Russia launched Artika-M last Sunday, February 28, to monitor the climate and environment in the Arctic Ocean. Kazakhstan’s Soyuz rocket from its Baikonur launchpad sent out the satellite after successfully hitting its assigned orbit, according to a tweet by Russia’s Roscosmos space agency head Dmitry Rogozin. Artika-M is expected to cover the Arctic by navigating above the high northern altitudes and take photos every 15-20 minutes. As part of the Cospas-Sarsat international satellite-based research and rescue network, the satellite is also capable of sending distress signals in remote locations.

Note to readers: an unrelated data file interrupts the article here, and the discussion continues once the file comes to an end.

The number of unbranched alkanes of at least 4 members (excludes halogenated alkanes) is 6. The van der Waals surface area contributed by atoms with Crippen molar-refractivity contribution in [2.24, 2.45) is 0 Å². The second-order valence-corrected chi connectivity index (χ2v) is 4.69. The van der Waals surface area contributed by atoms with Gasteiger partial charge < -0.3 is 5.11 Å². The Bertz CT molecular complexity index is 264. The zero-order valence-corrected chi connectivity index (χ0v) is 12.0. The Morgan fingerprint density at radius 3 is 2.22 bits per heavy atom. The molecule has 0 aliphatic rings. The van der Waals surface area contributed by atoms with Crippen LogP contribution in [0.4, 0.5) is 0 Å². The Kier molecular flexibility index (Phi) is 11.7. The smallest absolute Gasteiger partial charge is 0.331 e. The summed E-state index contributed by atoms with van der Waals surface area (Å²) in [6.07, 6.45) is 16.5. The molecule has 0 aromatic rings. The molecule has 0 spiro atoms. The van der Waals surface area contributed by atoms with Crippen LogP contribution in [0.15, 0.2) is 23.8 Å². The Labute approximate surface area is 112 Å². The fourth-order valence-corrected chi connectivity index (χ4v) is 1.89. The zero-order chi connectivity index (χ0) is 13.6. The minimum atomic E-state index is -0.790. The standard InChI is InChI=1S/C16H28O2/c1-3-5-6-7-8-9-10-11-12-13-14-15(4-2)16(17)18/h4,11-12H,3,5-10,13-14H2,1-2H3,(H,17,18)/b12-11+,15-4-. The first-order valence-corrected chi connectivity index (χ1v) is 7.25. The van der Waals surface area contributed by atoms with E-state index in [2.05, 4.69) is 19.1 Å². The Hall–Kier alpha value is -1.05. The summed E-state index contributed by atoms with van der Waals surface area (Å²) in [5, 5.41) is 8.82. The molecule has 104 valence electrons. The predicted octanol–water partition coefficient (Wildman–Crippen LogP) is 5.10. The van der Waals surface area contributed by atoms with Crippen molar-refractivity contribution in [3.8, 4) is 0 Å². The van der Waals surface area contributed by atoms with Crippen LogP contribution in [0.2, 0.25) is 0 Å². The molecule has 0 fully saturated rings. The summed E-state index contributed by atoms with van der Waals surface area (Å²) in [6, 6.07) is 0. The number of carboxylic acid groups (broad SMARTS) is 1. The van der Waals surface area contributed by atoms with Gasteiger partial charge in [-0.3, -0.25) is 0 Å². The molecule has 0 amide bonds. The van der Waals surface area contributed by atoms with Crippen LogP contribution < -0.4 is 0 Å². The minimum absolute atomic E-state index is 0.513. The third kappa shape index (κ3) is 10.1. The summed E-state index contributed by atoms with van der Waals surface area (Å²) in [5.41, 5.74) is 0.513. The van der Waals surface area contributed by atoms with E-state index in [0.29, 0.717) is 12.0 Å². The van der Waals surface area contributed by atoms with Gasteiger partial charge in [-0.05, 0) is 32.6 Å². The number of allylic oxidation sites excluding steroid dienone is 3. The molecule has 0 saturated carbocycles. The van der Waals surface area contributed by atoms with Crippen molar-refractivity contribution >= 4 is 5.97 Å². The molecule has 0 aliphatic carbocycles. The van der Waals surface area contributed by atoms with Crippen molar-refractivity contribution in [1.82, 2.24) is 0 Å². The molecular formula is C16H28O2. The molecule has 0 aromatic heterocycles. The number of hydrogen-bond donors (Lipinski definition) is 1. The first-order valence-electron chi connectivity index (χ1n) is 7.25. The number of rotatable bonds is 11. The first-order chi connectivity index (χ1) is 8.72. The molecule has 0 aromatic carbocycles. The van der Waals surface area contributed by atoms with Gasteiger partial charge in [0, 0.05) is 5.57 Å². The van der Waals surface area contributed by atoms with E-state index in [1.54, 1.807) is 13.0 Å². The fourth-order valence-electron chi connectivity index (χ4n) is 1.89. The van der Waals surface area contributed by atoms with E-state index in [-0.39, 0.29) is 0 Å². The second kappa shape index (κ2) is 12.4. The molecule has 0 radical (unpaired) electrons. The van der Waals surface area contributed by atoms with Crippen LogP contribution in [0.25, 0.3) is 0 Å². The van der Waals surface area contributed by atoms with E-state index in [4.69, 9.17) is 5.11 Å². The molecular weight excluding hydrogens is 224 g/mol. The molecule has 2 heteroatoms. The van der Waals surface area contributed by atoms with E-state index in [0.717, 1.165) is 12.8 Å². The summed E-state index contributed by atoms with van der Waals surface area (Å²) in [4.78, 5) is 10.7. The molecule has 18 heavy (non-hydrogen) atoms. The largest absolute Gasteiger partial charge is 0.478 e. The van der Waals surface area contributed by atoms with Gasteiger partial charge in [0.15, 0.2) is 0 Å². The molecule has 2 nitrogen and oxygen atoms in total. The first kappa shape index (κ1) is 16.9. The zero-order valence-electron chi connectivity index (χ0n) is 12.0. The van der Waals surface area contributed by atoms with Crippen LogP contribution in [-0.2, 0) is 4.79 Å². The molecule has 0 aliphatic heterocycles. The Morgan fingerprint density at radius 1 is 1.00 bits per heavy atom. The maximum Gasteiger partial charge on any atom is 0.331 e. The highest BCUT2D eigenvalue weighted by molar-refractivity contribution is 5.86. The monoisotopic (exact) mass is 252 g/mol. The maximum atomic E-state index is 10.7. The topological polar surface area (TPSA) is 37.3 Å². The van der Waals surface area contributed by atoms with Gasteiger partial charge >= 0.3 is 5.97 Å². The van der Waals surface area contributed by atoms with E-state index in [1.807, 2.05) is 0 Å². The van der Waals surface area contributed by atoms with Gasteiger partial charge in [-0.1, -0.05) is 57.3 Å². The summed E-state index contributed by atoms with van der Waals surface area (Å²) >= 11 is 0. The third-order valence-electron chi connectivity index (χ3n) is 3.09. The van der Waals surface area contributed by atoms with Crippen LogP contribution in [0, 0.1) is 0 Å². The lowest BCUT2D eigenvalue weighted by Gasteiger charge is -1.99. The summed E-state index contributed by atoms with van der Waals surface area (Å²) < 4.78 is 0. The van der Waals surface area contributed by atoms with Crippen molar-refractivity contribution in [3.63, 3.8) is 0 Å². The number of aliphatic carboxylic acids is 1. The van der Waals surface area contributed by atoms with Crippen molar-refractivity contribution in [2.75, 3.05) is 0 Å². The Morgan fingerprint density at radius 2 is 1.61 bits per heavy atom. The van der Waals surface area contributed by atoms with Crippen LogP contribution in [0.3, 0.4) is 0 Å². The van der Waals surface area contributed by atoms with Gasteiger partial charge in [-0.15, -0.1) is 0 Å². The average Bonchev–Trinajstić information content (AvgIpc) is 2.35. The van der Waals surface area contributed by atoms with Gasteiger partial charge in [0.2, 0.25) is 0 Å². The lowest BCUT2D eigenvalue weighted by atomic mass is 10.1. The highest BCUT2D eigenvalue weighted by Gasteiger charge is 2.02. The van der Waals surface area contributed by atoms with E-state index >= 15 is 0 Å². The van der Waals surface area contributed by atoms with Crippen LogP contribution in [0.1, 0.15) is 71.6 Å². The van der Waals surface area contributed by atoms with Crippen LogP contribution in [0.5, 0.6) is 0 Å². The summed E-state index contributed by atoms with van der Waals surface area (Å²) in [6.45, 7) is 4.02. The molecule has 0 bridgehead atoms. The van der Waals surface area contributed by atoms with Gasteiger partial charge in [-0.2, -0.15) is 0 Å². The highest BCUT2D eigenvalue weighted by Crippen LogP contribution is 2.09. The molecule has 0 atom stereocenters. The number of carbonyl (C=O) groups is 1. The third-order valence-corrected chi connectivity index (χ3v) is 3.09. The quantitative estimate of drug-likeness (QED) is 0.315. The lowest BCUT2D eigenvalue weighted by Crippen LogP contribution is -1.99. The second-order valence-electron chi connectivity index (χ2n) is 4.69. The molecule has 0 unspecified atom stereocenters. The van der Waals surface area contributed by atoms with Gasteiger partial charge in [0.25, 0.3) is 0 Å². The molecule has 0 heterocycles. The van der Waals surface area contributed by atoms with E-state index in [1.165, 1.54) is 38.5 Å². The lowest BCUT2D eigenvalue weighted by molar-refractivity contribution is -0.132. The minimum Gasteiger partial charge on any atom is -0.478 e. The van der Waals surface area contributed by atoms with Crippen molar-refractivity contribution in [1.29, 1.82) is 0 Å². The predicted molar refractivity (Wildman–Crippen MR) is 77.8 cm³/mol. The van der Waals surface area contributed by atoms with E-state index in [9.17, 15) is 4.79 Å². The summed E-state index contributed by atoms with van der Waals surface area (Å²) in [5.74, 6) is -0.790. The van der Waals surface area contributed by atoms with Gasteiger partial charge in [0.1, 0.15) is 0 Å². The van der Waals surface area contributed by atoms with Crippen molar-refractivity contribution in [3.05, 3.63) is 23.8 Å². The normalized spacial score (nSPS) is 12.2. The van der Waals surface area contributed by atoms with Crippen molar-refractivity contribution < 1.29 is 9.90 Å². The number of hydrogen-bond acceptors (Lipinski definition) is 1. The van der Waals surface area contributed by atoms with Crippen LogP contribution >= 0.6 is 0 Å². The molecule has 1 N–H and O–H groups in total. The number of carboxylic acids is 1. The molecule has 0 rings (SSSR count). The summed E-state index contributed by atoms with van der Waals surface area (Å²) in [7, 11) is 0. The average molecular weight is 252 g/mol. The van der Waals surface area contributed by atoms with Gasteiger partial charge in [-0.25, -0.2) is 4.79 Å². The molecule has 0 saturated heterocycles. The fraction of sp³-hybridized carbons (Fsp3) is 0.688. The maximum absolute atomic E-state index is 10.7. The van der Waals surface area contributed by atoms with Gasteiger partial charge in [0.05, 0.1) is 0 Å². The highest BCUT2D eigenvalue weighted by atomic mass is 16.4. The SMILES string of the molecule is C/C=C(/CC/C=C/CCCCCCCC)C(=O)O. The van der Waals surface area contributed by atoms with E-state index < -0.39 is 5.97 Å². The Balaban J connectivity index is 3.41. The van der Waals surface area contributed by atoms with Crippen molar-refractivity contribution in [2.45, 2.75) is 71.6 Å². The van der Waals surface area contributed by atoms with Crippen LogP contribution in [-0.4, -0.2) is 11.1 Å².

Russia intends to send a second satellite in 2023. According to Roscosmos, the satellites will conduct continuous surveillance of the Arctic Ocean. The Arctic has warmed more than 50% faster than the global average over the past 30 years. “As more activity takes place in the Arctic and as it moves into higher latitudes, improving weather and ice forecasting abilities is crucial,” said geographer Mia Bennette of the University of Hong Kong.